Think of it this way: Obstacles that would be different or near impossible for all other characters would be nothing for a Mary Sue.

An example: All other characters, including the villain, will be attracted/obsessed with the Mary Sue. She/he will be coveted and will be given unearned, preferential treatment and respect.

Mary Sues can be difficult to empathize with. Rather they are admired or envied, or sometimes they’re just downright annoying.

Here is an example of a Mary Sue from Monika Kothari on Quora:

Bella Swan – Twilight (Stephanie Meyer)

  • Painfully obvious author surrogate.
  • Perfectly ordinary (yet somehow “special”).
  • Pale-skinned brunette, “plain” yet beautiful.
  • Bland, no real personality.
  • Cutesy “clumsy” (informed flaw).
  • Apparently lacking in any real talents or skills, yet her lover is obsessed with her (rather conveniently), and she manages to make everything about her.
  • Builds a harem of potential love interests, despite being self-described as unremarkable in every way.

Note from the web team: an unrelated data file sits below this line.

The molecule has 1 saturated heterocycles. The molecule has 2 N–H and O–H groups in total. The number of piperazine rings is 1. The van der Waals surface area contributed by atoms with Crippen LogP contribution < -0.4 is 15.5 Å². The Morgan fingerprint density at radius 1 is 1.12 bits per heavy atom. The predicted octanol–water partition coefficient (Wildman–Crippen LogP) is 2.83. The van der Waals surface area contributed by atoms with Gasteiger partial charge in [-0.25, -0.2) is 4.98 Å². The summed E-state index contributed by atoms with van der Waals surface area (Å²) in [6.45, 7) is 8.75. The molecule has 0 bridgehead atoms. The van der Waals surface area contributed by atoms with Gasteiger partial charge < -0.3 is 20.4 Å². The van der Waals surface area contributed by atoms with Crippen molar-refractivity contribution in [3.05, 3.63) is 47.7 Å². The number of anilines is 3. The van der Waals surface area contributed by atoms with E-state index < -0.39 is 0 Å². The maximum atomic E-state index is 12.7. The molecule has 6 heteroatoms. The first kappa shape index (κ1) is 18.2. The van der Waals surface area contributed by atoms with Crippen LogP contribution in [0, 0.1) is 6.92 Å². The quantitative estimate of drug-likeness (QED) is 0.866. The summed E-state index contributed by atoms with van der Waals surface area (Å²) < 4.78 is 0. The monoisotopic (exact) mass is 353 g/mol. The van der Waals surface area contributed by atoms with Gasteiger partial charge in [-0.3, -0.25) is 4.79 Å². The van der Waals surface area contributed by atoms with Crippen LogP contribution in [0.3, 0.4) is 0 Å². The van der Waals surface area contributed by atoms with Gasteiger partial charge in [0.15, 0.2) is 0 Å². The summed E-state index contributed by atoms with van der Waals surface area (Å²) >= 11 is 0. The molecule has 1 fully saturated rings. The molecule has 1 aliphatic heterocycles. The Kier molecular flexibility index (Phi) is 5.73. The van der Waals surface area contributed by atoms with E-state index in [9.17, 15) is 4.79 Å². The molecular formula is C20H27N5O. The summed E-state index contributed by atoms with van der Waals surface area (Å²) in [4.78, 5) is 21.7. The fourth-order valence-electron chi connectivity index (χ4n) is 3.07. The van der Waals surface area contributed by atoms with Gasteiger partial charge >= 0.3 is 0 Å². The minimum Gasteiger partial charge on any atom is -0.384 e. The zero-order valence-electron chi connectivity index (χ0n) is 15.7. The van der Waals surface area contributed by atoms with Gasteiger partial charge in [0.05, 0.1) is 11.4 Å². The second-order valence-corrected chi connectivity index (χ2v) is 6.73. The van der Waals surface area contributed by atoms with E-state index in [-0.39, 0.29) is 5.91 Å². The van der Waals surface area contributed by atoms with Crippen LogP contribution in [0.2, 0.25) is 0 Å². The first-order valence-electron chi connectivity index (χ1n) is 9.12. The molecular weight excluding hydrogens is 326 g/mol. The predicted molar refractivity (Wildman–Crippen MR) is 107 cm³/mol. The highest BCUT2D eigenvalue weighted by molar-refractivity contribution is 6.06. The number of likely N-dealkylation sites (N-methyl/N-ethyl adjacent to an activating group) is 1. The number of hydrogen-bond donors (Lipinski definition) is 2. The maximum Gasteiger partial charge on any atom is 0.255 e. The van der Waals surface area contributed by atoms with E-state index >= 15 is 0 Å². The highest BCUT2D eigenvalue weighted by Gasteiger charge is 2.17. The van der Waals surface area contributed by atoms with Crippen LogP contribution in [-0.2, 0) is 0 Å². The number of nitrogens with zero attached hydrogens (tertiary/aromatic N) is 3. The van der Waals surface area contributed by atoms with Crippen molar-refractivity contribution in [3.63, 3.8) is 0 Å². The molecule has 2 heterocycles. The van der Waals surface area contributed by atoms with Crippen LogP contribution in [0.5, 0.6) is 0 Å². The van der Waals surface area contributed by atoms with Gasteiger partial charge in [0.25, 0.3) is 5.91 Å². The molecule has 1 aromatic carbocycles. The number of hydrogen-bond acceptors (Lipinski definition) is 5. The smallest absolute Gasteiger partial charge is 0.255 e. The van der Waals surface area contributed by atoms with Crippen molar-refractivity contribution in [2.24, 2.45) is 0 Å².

• Her lover, Edward, is himself a Gary Stu.

*A male Mary Sue is sometimes referred to as a Gary Stu.

An example from Natalie Monroe’s Goodreads review:

Celanena (Throne of Glass, Sarah J. Maas)

Let’s start off with our protagonist, Celaena who’s the “greatest assassin in the world”. Okay, I’m cool with that. But it’d be nice if she could actually prove it because from what I’ve seen, she’s once hell of a crappy assassin. People walk in and out of her room all the time when she’s sleeping and she just keeps on snoring. Hello, aren’t you supposed to spring awake like a ninja and hold a knife to that person’s throat?

…Calaena is the kind of idiot that licks stuff off walls, even without the hallucinatory assistance of cactus juice.

But wait, there’s more! Nothing happens to her because she’s purrrfect and fabulous, like that song from High School Musical.